(see the book; see also John 3:5-6; Luke 20:35-36; John 1:12-13; Rom. 8:19,23; 1 Cor. 2:12; 1 John 2:29; 5:1,6; more at Blood, Conversion, Giving, Home, New birth)
Monday, February 9, 1998
Who rises from prayer a better man, his prayer is answered.
... George Meredith (1828-1909), The Ordeal of Richard Feverel, New York: C. Scribner’s Sons, 1900, p. 75
(see the book; see also Matt. 6:6; more at Growth, Man, Prayer)
Tuesday, February 10, 1998
Commemoration of Scholastica, Abbess of Plombariola, c.543
All who call on God in true faith, earnestly from the heart, will certainly be heard, and will receive what they have asked and desired, although not in the hour or in the measure, or the very thing which they ask; yet they will obtain something greater and more glorious than they had dared to ask.
... Martin Luther (1483-1546), Watchwords for the Warfare of Life, Elizabeth Rundle Charles, ed., New York: M. W. Dodd, 1869, p. 71
(see the book; see also Mark 11:23-24; Matt. 7:7; 21:22; Mark 11:24; Luke 11:9-10; John 16:24; 2 Cor. 12:8-9; 1 John 5:14-15; more at Faith, Fulfillment, God, Heart, Prayer)
Wednesday, February 11, 1998
We should always act with as much energy, as those who expect everything from themselves; we should always pray with as much earnestness as those who expect everything from God.
... Charles C. Colton (1780-1832), Lacon: or, Many things in few words: addressed to those who think, London: Longman, Orme, Brown, Green, & Longmans, 1837, p. 104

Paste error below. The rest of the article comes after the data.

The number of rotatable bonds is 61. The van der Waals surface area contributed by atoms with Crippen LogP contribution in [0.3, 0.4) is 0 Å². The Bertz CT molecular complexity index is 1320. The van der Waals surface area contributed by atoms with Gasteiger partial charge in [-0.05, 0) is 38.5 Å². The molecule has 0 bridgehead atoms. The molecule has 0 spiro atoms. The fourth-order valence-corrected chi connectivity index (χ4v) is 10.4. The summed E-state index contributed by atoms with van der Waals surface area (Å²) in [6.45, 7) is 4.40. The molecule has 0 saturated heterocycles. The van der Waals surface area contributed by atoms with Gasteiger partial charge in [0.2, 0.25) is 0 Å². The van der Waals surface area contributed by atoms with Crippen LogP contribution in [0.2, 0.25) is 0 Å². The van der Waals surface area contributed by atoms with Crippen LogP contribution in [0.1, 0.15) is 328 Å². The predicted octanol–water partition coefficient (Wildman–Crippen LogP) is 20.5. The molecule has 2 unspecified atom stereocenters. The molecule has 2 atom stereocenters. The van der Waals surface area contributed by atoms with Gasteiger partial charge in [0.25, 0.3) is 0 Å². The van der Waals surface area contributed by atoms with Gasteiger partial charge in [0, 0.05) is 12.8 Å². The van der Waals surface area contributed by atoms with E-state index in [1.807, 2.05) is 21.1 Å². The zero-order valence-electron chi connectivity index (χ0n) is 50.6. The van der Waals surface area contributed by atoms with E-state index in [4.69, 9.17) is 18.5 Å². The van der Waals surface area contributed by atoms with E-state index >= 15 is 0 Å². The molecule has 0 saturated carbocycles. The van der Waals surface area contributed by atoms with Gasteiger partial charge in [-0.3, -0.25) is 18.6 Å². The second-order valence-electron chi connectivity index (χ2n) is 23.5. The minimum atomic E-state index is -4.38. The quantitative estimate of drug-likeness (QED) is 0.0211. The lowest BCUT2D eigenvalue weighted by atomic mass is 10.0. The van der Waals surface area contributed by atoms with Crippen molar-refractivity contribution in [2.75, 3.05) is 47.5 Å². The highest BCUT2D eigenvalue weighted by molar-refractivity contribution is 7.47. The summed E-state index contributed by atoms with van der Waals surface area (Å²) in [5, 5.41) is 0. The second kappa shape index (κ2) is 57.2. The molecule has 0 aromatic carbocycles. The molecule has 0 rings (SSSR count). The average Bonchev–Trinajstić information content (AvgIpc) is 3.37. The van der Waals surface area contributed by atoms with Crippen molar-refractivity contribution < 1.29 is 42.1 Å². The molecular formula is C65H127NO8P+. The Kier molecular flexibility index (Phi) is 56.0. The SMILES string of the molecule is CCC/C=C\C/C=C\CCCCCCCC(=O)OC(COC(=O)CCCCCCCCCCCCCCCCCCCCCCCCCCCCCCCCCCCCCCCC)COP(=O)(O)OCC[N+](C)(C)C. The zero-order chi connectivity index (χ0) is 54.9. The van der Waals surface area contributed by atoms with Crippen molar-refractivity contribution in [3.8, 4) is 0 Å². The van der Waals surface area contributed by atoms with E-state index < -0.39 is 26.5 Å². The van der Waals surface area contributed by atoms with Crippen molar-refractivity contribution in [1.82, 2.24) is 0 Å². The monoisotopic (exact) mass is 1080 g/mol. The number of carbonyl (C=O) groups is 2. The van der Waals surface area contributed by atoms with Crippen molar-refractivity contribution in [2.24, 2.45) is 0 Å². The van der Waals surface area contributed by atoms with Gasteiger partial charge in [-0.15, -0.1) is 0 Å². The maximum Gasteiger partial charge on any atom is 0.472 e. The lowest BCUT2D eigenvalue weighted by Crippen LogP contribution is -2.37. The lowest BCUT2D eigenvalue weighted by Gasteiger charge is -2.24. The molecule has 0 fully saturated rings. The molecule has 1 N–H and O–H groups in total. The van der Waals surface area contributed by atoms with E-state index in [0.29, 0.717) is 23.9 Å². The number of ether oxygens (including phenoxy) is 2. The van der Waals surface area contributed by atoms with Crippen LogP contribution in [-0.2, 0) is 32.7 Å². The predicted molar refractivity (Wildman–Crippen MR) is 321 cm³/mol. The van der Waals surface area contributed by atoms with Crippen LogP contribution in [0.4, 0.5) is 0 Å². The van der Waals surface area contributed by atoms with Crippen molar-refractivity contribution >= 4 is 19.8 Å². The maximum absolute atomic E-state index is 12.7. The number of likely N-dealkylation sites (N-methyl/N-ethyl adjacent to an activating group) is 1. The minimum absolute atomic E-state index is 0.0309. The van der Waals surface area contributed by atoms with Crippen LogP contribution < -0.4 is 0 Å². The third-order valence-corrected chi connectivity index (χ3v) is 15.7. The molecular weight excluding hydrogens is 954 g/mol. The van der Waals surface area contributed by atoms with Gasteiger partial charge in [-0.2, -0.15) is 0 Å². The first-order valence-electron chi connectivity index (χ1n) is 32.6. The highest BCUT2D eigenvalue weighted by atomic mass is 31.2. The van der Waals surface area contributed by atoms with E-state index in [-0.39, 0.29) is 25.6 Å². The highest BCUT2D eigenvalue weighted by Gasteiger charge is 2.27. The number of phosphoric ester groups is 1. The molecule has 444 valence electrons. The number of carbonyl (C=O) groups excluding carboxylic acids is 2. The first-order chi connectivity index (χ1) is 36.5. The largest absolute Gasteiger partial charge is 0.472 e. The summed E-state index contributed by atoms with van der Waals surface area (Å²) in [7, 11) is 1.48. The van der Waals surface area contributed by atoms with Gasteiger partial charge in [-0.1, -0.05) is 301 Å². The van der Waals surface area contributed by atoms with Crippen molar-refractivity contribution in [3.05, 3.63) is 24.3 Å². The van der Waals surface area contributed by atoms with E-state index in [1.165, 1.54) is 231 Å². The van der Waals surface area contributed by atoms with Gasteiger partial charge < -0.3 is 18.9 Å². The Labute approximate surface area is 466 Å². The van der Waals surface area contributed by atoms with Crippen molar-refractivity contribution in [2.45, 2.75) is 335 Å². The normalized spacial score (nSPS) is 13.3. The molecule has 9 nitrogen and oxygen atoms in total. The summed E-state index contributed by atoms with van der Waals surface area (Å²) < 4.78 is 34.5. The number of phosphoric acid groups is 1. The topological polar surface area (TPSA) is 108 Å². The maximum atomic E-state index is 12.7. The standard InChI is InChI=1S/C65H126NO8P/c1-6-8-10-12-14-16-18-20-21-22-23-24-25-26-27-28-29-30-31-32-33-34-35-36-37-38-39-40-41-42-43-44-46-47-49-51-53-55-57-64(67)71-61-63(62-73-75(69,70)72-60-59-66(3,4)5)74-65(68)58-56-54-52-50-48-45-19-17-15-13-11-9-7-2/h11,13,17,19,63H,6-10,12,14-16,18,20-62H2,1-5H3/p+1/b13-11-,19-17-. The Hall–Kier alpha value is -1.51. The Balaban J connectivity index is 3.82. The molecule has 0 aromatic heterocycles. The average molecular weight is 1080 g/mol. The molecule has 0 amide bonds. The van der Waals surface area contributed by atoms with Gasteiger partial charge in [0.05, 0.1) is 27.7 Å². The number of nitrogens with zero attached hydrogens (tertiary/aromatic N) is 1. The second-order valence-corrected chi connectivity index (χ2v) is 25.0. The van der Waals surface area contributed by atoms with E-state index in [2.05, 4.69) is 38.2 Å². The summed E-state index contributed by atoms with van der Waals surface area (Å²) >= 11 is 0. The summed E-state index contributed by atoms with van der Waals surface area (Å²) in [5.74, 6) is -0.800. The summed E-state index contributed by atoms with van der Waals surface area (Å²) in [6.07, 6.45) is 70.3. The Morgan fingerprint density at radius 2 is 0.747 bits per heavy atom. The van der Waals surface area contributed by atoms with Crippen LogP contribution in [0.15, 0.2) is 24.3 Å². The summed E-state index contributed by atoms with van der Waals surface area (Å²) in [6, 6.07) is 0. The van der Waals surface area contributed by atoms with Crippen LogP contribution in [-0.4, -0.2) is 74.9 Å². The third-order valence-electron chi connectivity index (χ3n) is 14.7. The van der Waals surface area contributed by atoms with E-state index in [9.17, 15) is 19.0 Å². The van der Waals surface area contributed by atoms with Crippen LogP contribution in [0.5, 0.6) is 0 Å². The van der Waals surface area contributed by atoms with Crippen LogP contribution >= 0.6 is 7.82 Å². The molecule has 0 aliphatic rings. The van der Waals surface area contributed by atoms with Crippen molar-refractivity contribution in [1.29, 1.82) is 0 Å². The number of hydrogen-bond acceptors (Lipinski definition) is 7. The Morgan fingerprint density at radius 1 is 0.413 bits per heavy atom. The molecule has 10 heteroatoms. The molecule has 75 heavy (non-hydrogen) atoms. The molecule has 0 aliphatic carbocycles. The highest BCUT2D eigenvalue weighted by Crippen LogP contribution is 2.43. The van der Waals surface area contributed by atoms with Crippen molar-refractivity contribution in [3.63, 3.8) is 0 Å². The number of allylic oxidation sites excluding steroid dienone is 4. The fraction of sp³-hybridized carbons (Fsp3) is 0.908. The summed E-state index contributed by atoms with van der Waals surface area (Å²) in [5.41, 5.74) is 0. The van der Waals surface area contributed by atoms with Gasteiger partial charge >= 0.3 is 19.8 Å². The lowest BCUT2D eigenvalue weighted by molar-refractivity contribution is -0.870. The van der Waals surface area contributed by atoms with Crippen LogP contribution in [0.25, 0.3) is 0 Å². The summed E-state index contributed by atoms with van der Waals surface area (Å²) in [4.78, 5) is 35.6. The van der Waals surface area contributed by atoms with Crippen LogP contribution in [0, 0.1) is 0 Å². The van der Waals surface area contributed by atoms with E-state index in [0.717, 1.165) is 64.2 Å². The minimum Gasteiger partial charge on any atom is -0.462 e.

(see the book; see also John 15:7; more at Action, God, Prayer, Strength, Trust)
Thursday, February 12, 1998
Commemoration of Brother Lawrence of the Resurrection (Nicolas Herman), spiritual writer, 1691
1. When there is a want of brotherly love and Christian confidence among professors of religion, then a revival is needed. Then there is a loud call for God to revive his work. When Christians have sunk down into a low and backslidden state, they neither have, nor ought to have, nor is there reason to have, the same love and confidence toward each other, as when they are all alive, and active, and living holy lives...2. When there are dissensions, and jealousies, and evil speakings among professors of religion, then there is great need of a revival. These things show that Christians have got far from God, and it is time to think earnestly of a revival. Religion cannot prosper with such things in the church, and nothing can put an end to them like a revival.3. When there is a worldly spirit in the church: it is manifest that the church is sunk down into a low and backslidden state, when you see Christians conform to the world in dress, equipage, parties, seeking worldly amusements, reading novels and other books such as the world reads. It shows that they are far from God, and that there is a great need of a Revival of Religion. [Continued tomorrow]